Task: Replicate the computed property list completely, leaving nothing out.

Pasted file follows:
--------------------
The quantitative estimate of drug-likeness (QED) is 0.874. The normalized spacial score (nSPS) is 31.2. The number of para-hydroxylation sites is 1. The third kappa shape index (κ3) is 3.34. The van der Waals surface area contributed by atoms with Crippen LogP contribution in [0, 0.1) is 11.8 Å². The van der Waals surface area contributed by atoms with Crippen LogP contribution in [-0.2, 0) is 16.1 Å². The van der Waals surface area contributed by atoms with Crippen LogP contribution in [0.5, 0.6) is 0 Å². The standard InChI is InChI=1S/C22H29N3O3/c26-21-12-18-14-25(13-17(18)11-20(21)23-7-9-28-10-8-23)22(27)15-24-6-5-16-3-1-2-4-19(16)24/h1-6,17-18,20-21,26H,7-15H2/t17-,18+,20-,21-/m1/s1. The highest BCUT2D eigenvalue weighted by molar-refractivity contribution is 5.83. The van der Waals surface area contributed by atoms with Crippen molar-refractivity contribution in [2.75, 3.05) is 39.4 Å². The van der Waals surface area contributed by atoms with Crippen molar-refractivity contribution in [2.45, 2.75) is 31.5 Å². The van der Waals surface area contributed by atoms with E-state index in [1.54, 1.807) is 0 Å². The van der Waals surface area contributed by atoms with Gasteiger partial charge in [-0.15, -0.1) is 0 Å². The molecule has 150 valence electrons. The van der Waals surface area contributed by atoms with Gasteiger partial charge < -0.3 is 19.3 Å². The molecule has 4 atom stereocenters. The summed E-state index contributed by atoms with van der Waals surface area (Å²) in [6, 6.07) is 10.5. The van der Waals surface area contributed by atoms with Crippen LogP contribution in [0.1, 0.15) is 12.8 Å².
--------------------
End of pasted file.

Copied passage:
The quantitative estimate of drug-likeness (QED) is 0.874. The normalized spacial score (nSPS) is 31.2. The number of para-hydroxylation sites is 1. The third kappa shape index (κ3) is 3.34. The van der Waals surface area contributed by atoms with Crippen LogP contribution in [0, 0.1) is 11.8 Å². The van der Waals surface area contributed by atoms with Crippen LogP contribution in [-0.2, 0) is 16.1 Å². The van der Waals surface area contributed by atoms with Crippen LogP contribution in [0.5, 0.6) is 0 Å². The standard InChI is InChI=1S/C22H29N3O3/c26-21-12-18-14-25(13-17(18)11-20(21)23-7-9-28-10-8-23)22(27)15-24-6-5-16-3-1-2-4-19(16)24/h1-6,17-18,20-21,26H,7-15H2/t17-,18+,20-,21-/m1/s1. The highest BCUT2D eigenvalue weighted by molar-refractivity contribution is 5.83. The van der Waals surface area contributed by atoms with Crippen molar-refractivity contribution in [2.75, 3.05) is 39.4 Å². The van der Waals surface area contributed by atoms with Crippen molar-refractivity contribution in [2.45, 2.75) is 31.5 Å². The van der Waals surface area contributed by atoms with E-state index in [1.54, 1.807) is 0 Å². The van der Waals surface area contributed by atoms with Gasteiger partial charge in [-0.15, -0.1) is 0 Å². The molecule has 150 valence electrons. The van der Waals surface area contributed by atoms with Gasteiger partial charge < -0.3 is 19.3 Å². The molecule has 4 atom stereocenters. The summed E-state index contributed by atoms with van der Waals surface area (Å²) in [6, 6.07) is 10.5. The van der Waals surface area contributed by atoms with Crippen LogP contribution in [0.1, 0.15) is 12.8 Å².